But, he tells me, this truck is environmentally-friendly because it accepts ethanol. Well, unfortunately for my environmentalist friend (and others purported to be concerned about global warming), the latest study of the topic shows that ethanol actually increases the gases that supposedly cause global warming.
The study concluded that:
Farmers under economic pressure to produce biofuels will increasingly “plow up more forest or grasslands,” releasing much of the carbon formerly stored in plants and soils through decomposition or fires. Globally, more grasslands and forests will be converted to growing the crops to replace the loss of grains when U.S. farmers convert land to biofuels, the study said.
So, it looks like ethanol really is not an environmentally-friendly alternative to gasoline. I look forward to Congress eliminating it from our fuel supply soon….but ethanol really never was about global warming or even “energy independence,” rather ethanol is a massive giveaway to the corn and food processing industries.
Robert Samuelson pretty much nails it in this column. This column although originally run in the Washington Post, appeared recently in the Albuquerque Journal While Obama claims to be attempting to grow our economy and increase the availability of jobs, he is attempting to quash the development of those jobs if it means upsetting his Luddite friends in the environmental movement.
In summarizing the situation, Samuelson writes:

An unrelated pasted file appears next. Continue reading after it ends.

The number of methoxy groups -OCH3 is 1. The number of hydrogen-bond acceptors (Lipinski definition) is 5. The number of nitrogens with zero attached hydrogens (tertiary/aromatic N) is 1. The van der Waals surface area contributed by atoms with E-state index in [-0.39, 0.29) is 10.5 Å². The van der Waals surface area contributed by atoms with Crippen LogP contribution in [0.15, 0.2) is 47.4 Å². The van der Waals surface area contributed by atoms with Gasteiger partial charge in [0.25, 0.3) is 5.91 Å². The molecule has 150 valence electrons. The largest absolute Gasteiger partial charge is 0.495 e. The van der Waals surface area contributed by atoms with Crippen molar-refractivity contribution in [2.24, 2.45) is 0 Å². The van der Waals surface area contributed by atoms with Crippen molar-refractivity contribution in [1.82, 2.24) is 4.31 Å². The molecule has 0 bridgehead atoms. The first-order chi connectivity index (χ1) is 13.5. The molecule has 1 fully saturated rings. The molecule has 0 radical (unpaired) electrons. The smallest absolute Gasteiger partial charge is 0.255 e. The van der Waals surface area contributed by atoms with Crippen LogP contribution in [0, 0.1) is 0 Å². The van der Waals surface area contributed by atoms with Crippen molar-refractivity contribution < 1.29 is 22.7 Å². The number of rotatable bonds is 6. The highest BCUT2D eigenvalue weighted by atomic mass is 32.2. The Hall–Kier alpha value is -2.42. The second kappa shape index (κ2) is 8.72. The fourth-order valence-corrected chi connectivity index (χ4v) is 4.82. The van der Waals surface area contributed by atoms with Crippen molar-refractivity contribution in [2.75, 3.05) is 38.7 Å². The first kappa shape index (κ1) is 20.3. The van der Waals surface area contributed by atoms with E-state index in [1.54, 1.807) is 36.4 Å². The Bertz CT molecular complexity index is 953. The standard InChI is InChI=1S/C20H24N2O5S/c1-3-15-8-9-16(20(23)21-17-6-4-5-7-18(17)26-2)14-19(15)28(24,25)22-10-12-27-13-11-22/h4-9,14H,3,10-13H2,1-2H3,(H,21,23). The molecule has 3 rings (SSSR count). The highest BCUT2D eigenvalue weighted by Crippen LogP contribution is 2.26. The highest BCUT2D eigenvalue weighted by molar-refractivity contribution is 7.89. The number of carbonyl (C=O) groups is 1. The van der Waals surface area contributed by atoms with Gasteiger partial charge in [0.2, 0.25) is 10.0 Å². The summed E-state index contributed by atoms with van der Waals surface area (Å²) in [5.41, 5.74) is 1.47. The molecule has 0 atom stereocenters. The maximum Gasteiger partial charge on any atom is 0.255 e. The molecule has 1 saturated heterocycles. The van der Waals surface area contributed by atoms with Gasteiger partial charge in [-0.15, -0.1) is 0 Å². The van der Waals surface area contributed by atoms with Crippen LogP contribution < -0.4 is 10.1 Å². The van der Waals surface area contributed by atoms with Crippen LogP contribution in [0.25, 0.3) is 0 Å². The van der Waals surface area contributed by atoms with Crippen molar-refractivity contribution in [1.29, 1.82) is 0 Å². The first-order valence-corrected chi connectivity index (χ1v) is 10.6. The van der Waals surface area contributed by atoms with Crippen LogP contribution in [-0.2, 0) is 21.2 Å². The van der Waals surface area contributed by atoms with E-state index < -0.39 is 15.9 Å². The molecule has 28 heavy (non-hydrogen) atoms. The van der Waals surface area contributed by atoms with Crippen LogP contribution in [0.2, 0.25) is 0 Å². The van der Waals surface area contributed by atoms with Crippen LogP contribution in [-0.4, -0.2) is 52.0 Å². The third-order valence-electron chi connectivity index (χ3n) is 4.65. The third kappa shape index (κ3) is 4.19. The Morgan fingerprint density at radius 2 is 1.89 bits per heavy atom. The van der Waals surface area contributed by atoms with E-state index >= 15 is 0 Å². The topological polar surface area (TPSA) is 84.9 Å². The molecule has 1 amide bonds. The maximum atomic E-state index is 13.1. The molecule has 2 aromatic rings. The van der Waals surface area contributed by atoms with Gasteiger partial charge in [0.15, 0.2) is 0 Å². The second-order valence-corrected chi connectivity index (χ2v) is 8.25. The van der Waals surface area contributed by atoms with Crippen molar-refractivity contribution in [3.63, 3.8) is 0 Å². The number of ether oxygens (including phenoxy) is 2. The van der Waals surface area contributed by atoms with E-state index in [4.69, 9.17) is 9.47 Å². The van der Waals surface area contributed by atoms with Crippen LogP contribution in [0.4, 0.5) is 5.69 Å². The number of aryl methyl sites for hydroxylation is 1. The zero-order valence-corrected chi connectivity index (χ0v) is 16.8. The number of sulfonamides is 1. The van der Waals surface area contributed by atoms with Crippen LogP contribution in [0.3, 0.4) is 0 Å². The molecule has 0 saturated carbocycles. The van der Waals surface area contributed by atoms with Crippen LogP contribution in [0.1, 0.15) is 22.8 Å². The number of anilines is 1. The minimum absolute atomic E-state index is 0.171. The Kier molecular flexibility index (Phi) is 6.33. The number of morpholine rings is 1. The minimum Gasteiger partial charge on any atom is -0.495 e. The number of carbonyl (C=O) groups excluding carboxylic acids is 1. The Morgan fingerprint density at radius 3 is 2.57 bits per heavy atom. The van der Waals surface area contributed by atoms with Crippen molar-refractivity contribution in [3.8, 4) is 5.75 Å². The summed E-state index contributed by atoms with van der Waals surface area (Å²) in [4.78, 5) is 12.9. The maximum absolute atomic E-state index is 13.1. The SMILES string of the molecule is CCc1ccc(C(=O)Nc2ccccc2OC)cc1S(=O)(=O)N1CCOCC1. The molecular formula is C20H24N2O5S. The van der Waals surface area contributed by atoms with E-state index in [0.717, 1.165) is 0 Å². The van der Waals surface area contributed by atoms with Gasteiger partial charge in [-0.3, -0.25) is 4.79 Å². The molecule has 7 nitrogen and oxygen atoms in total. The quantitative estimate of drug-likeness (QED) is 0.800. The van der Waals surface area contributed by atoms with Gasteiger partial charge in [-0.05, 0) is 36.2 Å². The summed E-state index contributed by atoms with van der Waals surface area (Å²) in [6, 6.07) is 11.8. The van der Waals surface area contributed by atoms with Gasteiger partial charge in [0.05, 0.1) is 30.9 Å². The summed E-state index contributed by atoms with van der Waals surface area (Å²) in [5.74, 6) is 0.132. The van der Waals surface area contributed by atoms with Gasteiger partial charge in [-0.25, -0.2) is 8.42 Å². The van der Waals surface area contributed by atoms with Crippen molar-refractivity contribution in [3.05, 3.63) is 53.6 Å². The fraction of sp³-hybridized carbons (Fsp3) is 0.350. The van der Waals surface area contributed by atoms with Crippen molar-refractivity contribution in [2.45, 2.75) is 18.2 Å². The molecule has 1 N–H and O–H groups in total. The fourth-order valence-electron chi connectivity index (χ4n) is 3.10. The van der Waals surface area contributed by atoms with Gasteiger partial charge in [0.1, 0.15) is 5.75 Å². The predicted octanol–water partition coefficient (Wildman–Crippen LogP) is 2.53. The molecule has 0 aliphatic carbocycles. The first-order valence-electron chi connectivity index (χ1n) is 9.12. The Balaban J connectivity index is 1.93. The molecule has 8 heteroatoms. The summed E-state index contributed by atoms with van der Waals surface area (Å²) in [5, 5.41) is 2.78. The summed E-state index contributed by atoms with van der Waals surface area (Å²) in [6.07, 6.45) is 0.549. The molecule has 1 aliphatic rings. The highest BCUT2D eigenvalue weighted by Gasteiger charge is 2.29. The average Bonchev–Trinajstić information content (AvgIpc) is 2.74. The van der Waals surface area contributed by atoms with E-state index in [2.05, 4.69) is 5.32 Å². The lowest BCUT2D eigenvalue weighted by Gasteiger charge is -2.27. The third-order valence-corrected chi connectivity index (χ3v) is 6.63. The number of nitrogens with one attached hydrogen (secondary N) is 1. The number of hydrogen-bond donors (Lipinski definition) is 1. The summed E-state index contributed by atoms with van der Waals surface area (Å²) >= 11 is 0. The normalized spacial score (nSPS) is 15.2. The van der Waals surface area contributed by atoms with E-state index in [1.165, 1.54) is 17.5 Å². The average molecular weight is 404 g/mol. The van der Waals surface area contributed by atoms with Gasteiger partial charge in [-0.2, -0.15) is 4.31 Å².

Encouraging more U.S. (oil and gas) production would also aid economic recovery, because the promise of “green jobs” is wildly exaggerated. Consider: In 2008, the oil and gas industries employed 1.8 million people. Jobs in the solar and wind industries are reckoned (by their trade associations) to be 35,000 and 85,000, respectively. Now do the arithmetic: A 5 percent rise in oil jobs (90,000) approaches a doubling for wind and solar (120,000). Modest movements, up or down, in oil will swamp “green” jobs.
In a move that is sure to hurt New Mexico’s energy producers and the nation’s long-term economic future, Obama’s Secretary of Energy Ken Salazar has named former Richardson advisor and Albuquerque Journal columnist, Ned Farquhar as deputy US Interior secretary for land and minerals management.
Giving a radical environmentalist and true believer in global warming such a powerful position in control of our public lands can only mean that the Obama Administration is going to reduce domestic energy production and further stifle economic growth as, despite assertions to the contrary, more costly “renewable” energy is shoved down Americans’ throats. Unfortunately, New Mexico’s biggest expert seems to be statist politicians and bureaucrats.